While these cycles aren’t exact, they are so close that an eclipse “family” will continue for some 70 eclipses, give or take about three.  That makes a family last 1200-1400 years before the small changes in many cycles finally fail to allow an eclipse to occur.  I think the resonance of these cycles might be part of the Musica Universalis, the Music of the Spheres, an idea dating at least to Pythagoreas, yes, that guy, that music was part of the movement of the celestial bodies.  If those three cycles aren’t beautiful, one has amaurosis mathematica, math blindness.

It’s not OK to use “I’m not good at math” to explain away inability to calculate basic things in life.  When I taught statistics to adults, I once made the comment that I didn’t care for a lot of jazz, and the class hammered me.  Wow, one would think I was born with a major defect.  I think the idea of people jamming is neat, playing off each other, finding the right beat, the right chord, the right sense; that is special.  I can’t do that, but I appreciate those who can.  What bothers me about math is that people use “not being good” as proud excuses to explain away issues, rather than concerns that they might be losing money, being conned, or missing out on something special in the world.  Without jazz, my life would be less full; without math, I would not have practiced medicine or even gone to college.

If I could learn to play the piano, and I did learn, I think that it is appropriate to say that others should learn to do basic math and like it. An astronomer the other night at the Club spoke how he taught basic astronomy to students without using math.  Everybody thought that was great, including me, until I thought about it a little.  Why leave out math?  By doing that, one fails to show why math is important.  One fails to listen to the Music of the Spheres.  What’s so wrong about showing the difference between an ellipse and a circle, between a parabola and a hyperbola?  You’ve got a satellite dish, and that is a parabola. These four conics all have a square or a quadratic term present, and quadratics are essential to understand energy of motion, gravity, projectiles, tides, how the solar system works, why we should wear seat belts and not drive too quickly around curves.

Maybe if we understood math a little better, we’d realize the number e, yes, there is a number e, used in a variety of places, including continuously compounding interest.

$1 at 8% for nine years, compounded each year $1(1+.08)^9=$1.99; we make interest on interest.

Compound twice a year, it is (1+(.08/2))^18 or1.04^18= $2.025.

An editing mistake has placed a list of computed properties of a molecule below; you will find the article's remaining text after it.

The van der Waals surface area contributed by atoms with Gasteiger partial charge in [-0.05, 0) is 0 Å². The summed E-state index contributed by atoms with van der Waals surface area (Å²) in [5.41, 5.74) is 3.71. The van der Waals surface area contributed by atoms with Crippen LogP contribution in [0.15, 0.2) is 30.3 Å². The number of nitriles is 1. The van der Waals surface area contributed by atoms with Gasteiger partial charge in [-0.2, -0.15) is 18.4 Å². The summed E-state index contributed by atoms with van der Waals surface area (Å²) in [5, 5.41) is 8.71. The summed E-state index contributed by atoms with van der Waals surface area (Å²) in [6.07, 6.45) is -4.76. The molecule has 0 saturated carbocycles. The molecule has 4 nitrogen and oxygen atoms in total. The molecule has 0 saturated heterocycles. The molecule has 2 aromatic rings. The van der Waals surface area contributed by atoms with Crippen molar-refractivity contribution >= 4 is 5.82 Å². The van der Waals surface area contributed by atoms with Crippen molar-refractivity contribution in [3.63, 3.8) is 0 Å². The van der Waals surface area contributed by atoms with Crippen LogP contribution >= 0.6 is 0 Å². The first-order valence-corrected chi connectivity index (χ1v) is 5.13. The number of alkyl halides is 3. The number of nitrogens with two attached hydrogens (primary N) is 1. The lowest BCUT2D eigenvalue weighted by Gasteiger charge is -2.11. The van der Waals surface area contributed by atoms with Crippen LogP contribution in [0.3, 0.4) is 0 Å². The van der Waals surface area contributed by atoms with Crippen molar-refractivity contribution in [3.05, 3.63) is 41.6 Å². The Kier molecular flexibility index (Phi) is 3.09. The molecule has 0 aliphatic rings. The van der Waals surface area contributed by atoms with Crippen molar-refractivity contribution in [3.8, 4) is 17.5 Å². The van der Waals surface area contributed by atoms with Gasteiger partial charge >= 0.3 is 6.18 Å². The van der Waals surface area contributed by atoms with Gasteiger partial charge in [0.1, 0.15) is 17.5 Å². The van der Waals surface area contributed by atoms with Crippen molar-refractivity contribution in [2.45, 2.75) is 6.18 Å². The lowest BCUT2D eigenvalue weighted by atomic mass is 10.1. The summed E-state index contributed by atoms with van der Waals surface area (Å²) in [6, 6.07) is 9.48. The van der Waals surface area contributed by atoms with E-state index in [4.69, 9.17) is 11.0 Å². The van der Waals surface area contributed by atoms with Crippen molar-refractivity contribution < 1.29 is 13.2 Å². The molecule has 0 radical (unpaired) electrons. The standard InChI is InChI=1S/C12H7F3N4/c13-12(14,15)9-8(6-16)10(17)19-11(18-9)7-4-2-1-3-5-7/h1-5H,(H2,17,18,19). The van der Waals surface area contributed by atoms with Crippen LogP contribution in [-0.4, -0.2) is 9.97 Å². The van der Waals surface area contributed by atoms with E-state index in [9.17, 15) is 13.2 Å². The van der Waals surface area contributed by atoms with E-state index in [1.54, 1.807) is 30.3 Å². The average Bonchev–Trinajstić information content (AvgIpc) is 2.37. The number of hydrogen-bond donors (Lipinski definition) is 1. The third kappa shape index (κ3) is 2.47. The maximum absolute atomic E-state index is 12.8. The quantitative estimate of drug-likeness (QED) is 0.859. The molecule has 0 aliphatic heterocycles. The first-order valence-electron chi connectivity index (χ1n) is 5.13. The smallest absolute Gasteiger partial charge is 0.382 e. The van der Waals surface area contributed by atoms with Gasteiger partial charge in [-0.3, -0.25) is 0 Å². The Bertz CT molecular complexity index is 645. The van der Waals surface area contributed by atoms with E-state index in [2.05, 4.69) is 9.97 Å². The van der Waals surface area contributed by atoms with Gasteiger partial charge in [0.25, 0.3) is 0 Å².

We can compound daily (1+(.04/365))^365*18=$2.0543.

We can continuously compound, infinitely, and 1+(.08/n)^nt=e^(.08t)=e^(0.64)=$2.0544; notice where the 0.08 goes.

This infinitely number of compounding times sadly doesn’t give us infinite riches but approaches a limit given by the number e, the exponential.  Interestingly, it is far easier to calculate continuous compounding than it is daily compounding.

Note the close resonance of the product (multiplication) of the interest rate in per cent times the number of years it takes to double money.  That product is 72. In other words, 8 per cent interest  means that debt, money, population will double in 9 years, 72/8.  At 24% credit card interest, debt doubles in 72/24=3 years.  One student once asked me why we learned the formula for compound interest.  When I explained to him how with punching 5 keys on a calculator, he could find that the tripling time of money at 8% interest was just under 14 years, he was stunned.  Divide 110 by the interest rate.

Yes, beautiful, essential, interesting numbers.  Enjoy the eclipse.  Enjoy the knowledge that three cycles are coming together in August the way they did on 20 July 1963, 54 years and 32 days from when I saw this same eclipse family, canoeing in Canada’s Algonquin Park, where I saw the reflection of the solar crescent in Dickson Lake.

Thrice 18 years 10.3 days.



June 2, 2017

Jonah Goldberg, conservative columnist, wrote yesterday how government intervention into American medicine would be no panacea.  He cited that while Australia had 3 years’ longevity on average more than Americans, Denmark had only a year and a half.  Then he took issue with the average.  At my age, an extra three years looks good.